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Pycnanthemum muticum (Michx.) Pers.

Blunt Mountain-mint

Habitat: Dry woods, thickets, and clearings. [Hardwood to mixed forest (forest, upland)]

Range: Southwest Maine to Michigan and Illinois, south to Long Island, northern Florida, Tennessee, Louisiana, and eastern Texas. Apparently rare or only historically known in New Hampshire and Vermont; not rare southward.

Aids to Identification: Like most members of its family in Maine, blunt mountain-mint is an herbaceous plant with opposite leaves and two-lipped (irregular) flowers. Pycnanthemum species are upright herbs with small (under 6 mm long) white flowers in button-like heads at the tops of the stems. At least 2 of the 4 stamens protrude above the corolla. P. muticum is distinguished from other Maine species of the genus by its leaves, which are broadly egg-shaped and toothed, as opposed to narrow or linear and entire in the other Maine Pycnanthemums. It might also be confused with certain members of the genus Mentha (Mint), which have mint-scented foliage (Pycnanthemum has fragrant but not minty foliage).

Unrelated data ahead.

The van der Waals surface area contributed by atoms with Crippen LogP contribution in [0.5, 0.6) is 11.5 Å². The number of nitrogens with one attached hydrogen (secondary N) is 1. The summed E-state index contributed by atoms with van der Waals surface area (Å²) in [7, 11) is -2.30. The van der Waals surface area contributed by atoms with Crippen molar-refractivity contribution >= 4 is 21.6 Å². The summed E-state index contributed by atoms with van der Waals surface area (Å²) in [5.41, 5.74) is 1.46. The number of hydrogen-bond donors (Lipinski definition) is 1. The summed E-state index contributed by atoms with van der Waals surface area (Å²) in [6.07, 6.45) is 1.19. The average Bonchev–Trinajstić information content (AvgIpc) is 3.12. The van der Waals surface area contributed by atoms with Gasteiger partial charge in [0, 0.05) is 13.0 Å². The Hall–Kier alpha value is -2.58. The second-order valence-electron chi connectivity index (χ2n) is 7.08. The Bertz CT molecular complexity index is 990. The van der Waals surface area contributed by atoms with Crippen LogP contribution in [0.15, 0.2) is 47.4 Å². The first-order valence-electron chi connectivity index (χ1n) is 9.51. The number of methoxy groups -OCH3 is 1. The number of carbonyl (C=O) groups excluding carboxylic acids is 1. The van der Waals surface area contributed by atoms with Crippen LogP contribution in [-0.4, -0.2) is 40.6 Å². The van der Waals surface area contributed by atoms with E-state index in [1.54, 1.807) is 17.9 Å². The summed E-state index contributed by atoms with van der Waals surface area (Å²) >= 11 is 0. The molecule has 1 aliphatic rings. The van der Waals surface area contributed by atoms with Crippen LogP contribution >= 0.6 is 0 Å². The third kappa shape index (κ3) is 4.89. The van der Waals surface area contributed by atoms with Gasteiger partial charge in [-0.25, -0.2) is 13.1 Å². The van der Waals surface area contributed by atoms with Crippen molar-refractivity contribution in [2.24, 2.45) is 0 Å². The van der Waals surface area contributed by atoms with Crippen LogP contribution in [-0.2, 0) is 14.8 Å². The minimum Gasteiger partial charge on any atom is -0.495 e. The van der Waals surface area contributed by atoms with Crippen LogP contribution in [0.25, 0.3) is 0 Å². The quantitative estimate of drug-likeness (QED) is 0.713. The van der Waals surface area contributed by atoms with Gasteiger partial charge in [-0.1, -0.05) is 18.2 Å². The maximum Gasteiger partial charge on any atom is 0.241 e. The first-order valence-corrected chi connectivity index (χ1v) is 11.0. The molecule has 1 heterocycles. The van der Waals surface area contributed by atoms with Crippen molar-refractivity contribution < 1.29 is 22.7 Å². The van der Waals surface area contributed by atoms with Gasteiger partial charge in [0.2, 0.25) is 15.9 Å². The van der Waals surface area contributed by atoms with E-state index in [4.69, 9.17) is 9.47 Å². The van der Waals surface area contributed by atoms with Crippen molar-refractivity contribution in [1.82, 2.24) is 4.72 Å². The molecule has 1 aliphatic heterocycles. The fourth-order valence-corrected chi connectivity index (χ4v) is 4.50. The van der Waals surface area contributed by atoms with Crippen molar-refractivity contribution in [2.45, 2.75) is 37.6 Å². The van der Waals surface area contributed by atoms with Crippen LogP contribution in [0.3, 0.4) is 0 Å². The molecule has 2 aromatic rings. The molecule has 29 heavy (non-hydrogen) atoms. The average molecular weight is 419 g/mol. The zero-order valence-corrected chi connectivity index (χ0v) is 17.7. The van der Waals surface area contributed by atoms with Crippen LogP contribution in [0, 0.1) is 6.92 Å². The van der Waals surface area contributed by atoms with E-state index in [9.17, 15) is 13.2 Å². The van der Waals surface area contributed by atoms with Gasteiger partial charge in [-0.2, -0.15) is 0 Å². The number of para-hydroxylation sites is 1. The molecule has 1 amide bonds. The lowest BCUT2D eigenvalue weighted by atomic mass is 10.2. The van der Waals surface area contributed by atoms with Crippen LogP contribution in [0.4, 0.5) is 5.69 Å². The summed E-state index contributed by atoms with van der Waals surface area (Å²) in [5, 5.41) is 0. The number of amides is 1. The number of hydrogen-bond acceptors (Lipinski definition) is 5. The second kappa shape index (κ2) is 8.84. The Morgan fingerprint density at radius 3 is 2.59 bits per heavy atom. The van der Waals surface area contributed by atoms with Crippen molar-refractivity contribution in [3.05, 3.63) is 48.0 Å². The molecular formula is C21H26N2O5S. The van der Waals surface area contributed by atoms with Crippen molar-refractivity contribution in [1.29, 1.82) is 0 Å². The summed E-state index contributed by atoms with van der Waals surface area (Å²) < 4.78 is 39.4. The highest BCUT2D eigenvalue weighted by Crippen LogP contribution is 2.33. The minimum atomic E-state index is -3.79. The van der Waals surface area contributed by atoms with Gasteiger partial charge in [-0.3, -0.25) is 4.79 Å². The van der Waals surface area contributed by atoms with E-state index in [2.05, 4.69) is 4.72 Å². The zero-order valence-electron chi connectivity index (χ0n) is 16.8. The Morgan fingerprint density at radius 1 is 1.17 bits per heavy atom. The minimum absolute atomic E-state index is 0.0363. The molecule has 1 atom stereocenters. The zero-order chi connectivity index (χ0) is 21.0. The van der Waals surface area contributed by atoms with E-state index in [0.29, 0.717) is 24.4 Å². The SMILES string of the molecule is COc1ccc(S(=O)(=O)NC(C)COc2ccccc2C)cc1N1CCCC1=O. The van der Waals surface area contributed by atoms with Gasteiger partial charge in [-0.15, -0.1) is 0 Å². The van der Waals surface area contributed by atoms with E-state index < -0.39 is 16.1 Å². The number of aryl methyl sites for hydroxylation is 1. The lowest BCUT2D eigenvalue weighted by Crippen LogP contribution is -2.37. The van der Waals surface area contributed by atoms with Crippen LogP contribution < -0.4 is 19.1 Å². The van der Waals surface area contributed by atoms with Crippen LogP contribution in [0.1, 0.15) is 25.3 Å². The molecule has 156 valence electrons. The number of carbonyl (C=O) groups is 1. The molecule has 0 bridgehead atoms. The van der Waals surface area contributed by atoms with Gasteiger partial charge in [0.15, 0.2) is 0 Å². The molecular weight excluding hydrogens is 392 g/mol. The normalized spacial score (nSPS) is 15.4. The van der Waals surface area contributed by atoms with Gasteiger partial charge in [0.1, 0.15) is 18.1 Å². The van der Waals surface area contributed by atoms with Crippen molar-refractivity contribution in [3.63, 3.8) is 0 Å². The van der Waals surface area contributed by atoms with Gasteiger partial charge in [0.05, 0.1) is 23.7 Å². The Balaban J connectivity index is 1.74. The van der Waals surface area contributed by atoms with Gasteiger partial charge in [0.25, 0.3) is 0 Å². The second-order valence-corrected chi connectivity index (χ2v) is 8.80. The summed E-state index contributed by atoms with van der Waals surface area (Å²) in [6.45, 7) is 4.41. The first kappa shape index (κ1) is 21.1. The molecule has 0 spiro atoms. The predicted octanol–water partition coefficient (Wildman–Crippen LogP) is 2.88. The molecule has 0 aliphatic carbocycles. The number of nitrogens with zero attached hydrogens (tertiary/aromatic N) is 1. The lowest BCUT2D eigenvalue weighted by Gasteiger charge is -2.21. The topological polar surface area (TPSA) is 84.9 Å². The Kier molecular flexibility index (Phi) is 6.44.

Ecological characteristics: Ecological relationships in Maine are not well known.

Phenology: Flowers July - September.

Family: Lamiaceae

Synonyms: None noted.

Known Distribution in Maine: This rare plant has historically been documented from a total of 3 town(s) in the following county(ies): York.

Dates of documented observations are: 1916, 1941, 1955

Reason(s) for rarity: Northern limit of range; grows in habitats which are suitable for development or agriculture and may have been lost to those uses.

Conservation considerations: Unknown; no current locations for this species are documented.